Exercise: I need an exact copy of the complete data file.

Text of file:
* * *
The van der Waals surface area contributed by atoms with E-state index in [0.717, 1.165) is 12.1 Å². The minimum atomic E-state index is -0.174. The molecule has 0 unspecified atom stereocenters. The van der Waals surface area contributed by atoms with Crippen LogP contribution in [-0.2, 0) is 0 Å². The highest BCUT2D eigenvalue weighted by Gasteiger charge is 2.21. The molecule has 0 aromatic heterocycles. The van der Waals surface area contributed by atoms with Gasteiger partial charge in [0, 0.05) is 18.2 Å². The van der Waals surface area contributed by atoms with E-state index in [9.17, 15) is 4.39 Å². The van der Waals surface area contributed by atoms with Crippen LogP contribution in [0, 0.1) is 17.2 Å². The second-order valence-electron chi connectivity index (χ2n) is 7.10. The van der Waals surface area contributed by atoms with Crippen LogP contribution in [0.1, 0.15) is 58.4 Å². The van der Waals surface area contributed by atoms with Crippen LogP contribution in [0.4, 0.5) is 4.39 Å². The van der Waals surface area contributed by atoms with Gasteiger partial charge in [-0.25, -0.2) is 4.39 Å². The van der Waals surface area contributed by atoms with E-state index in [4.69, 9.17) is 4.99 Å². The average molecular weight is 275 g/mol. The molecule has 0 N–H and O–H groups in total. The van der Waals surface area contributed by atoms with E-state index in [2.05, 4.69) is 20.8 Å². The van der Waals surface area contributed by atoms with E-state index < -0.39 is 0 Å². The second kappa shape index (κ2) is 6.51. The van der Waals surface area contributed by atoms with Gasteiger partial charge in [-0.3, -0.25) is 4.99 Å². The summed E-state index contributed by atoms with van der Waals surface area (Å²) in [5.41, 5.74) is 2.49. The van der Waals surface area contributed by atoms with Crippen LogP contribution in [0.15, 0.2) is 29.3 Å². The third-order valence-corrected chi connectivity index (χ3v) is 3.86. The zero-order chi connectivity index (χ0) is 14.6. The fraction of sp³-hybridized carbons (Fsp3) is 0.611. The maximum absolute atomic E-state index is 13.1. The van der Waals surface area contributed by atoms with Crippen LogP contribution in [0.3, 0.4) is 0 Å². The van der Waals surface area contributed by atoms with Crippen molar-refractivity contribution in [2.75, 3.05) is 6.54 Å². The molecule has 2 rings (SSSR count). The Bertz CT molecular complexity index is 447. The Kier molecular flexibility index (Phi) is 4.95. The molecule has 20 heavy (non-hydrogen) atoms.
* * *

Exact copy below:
The van der Waals surface area contributed by atoms with E-state index in [0.717, 1.165) is 12.1 Å². The minimum atomic E-state index is -0.174. The molecule has 0 unspecified atom stereocenters. The van der Waals surface area contributed by atoms with Crippen LogP contribution in [-0.2, 0) is 0 Å². The highest BCUT2D eigenvalue weighted by Gasteiger charge is 2.21. The molecule has 0 aromatic heterocycles. The van der Waals surface area contributed by atoms with Gasteiger partial charge in [0, 0.05) is 18.2 Å². The van der Waals surface area contributed by atoms with E-state index in [9.17, 15) is 4.39 Å². The van der Waals surface area contributed by atoms with Crippen LogP contribution in [0, 0.1) is 17.2 Å². The second-order valence-electron chi connectivity index (χ2n) is 7.10. The van der Waals surface area contributed by atoms with Crippen LogP contribution in [0.1, 0.15) is 58.4 Å². The van der Waals surface area contributed by atoms with Crippen LogP contribution in [0.4, 0.5) is 4.39 Å². The van der Waals surface area contributed by atoms with Gasteiger partial charge in [-0.25, -0.2) is 4.39 Å². The van der Waals surface area contributed by atoms with E-state index in [4.69, 9.17) is 4.99 Å². The average molecular weight is 275 g/mol. The molecule has 0 N–H and O–H groups in total. The van der Waals surface area contributed by atoms with E-state index in [2.05, 4.69) is 20.8 Å². The van der Waals surface area contributed by atoms with E-state index < -0.39 is 0 Å². The second kappa shape index (κ2) is 6.51. The van der Waals surface area contributed by atoms with Gasteiger partial charge in [-0.3, -0.25) is 4.99 Å². The summed E-state index contributed by atoms with van der Waals surface area (Å²) in [5.41, 5.74) is 2.49. The van der Waals surface area contributed by atoms with Crippen LogP contribution in [0.15, 0.2) is 29.3 Å². The third-order valence-corrected chi connectivity index (χ3v) is 3.86. The zero-order chi connectivity index (χ0) is 14.6. The fraction of sp³-hybridized carbons (Fsp3) is 0.611. The maximum absolute atomic E-state index is 13.1. The van der Waals surface area contributed by atoms with Crippen LogP contribution in [0.3, 0.4) is 0 Å². The van der Waals surface area contributed by atoms with Crippen molar-refractivity contribution in [2.75, 3.05) is 6.54 Å². The molecule has 2 rings (SSSR count). The Bertz CT molecular complexity index is 447. The Kier molecular flexibility index (Phi) is 4.95. The molecule has 20 heavy (non-hydrogen) atoms.